Recruiting Effectiveness: Determine Your Top Candidates
Posted on 12.12.2018
Now that you’ve completed the interview process for your job opening, it’s time to determine the top candidates for the role. You might already know who you’d like to hire, or you might feel torn between a few star candidates who are equally qualified for the role. How do you decide on the one final candidate to extend an offer? Keep reading to learn about different assessment methods to identify top candidates.
Enthusiastic About the Job – of the candidates that are under consideration, is there one that stands out in terms of enthusiasm about the opportunity? Candidates who show passion towards a job opportunity are more likely to carry that passion with them into the job itself, and add positive energy to company culture.
Memorable Interview Answers – which candidate really left an impression on you with his or her responses to your interview questions? While this might seem obvious, the candidate that gave you insightful and thoughtful answers may set themselves apart from other candidates.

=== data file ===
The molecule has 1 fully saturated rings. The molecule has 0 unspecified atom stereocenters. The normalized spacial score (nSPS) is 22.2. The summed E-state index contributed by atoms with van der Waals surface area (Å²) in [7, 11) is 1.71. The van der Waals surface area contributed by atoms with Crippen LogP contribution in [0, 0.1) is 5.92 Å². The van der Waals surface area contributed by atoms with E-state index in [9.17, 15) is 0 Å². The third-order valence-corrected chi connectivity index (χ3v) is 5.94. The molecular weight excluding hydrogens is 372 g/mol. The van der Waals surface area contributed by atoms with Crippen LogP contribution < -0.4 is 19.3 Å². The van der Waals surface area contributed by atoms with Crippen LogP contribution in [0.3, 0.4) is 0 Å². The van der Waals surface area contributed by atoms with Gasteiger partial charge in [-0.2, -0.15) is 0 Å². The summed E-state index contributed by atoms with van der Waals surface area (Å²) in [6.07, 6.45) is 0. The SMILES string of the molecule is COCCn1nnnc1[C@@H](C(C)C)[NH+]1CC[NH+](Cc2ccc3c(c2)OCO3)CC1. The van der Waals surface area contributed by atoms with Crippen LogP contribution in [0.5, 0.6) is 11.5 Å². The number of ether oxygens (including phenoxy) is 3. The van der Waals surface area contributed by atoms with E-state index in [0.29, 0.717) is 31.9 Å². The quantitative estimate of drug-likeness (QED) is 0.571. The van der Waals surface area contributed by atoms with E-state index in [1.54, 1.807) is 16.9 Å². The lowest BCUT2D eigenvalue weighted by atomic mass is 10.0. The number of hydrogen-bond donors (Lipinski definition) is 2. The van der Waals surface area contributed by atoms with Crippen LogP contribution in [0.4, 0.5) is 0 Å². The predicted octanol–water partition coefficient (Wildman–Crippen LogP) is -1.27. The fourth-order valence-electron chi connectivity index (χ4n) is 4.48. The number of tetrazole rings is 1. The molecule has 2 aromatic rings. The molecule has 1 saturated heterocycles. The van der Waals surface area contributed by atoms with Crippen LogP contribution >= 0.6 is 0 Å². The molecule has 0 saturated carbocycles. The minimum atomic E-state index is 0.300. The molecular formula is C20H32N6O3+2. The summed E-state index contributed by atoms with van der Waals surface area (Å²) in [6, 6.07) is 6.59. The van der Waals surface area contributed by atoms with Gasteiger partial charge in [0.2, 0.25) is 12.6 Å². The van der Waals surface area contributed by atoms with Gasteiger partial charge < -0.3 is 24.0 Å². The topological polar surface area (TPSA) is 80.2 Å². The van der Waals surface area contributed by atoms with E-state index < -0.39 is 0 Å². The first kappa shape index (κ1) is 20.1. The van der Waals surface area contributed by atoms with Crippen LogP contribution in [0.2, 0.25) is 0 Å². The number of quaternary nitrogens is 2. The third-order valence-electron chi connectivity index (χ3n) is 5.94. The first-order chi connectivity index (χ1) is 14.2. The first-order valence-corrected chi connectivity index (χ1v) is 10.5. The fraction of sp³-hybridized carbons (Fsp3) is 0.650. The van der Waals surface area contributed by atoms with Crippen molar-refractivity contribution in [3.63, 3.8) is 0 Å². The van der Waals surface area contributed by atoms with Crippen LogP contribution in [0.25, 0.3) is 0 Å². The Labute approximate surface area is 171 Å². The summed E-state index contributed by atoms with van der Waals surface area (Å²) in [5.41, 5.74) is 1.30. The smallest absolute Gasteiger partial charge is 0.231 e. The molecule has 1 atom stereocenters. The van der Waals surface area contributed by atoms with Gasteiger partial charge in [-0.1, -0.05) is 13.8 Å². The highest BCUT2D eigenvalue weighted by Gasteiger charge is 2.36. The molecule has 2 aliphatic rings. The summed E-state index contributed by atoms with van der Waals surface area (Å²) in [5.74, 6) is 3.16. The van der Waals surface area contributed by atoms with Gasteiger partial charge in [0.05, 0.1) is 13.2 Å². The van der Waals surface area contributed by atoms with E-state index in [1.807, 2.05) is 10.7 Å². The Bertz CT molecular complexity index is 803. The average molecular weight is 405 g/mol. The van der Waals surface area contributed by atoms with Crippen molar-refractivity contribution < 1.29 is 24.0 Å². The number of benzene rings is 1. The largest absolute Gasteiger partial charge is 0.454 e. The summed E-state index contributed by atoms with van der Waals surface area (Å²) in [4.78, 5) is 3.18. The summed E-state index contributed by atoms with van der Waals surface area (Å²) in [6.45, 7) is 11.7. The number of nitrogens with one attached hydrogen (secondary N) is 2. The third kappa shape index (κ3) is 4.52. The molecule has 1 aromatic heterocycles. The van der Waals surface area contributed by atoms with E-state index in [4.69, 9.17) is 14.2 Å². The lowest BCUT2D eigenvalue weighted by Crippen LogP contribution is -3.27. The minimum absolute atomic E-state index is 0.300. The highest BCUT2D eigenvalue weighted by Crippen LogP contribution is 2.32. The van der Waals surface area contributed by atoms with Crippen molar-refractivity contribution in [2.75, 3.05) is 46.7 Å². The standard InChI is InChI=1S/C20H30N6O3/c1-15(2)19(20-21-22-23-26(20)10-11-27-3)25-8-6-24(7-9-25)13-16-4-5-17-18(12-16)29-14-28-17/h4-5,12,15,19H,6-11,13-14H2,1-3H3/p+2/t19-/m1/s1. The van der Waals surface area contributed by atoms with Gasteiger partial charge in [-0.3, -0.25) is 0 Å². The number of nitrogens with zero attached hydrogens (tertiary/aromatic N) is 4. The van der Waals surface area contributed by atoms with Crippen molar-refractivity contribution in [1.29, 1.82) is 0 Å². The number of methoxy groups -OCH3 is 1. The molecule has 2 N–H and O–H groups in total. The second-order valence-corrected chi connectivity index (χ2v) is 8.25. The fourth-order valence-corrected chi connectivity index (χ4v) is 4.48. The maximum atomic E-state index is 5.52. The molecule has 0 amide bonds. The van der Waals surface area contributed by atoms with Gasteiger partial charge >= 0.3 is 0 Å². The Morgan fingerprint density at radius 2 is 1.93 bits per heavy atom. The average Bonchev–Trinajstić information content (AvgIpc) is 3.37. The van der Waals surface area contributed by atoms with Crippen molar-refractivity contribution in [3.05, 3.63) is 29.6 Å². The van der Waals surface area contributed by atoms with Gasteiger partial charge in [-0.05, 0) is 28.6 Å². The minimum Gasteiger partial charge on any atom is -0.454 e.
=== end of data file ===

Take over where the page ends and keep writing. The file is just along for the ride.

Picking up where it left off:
Educated About Your Company – candidates who did their homework by researching your company and its values are a step above the rest. Pay attention to the ones who really connect with your company’s mission and objectives.
Verify Credentials – there always exists the possibility of a candidate to exaggerate their skillset, education, or job history. Though it takes extra time, verify your top candidates’ credentials to make sure they are who they say they are. Call their references, and perform thorough background checks.
Give Them an Assessment– still torn between two or more candidates? Give them a job-related assessment. Doing so will give you a well-rounded view of how each candidate works and problem-solves. This will help you determine which candidate has the most desirable attributes and tests their acumen.
Take Them Out of the Interview Environment –interviews can cause anxiety, even for the most qualified candidate. There is pressure to perform, and it’s common for people to feel more tense than usual. Offer a change of venue and arrange an off-site meeting to promote a more relaxed, real-life experience. For example, a lunch meeting with a group of colleagues could provide a more candid setting. However, be certain the mix of attendees includes co-workers and not all senior managers as this could create more stress. One tip for a lunch setting is to observe how the candidate treats the service staff – this is a good indicator of his or her true character.
If you have found these methods helpful and would like to learn more –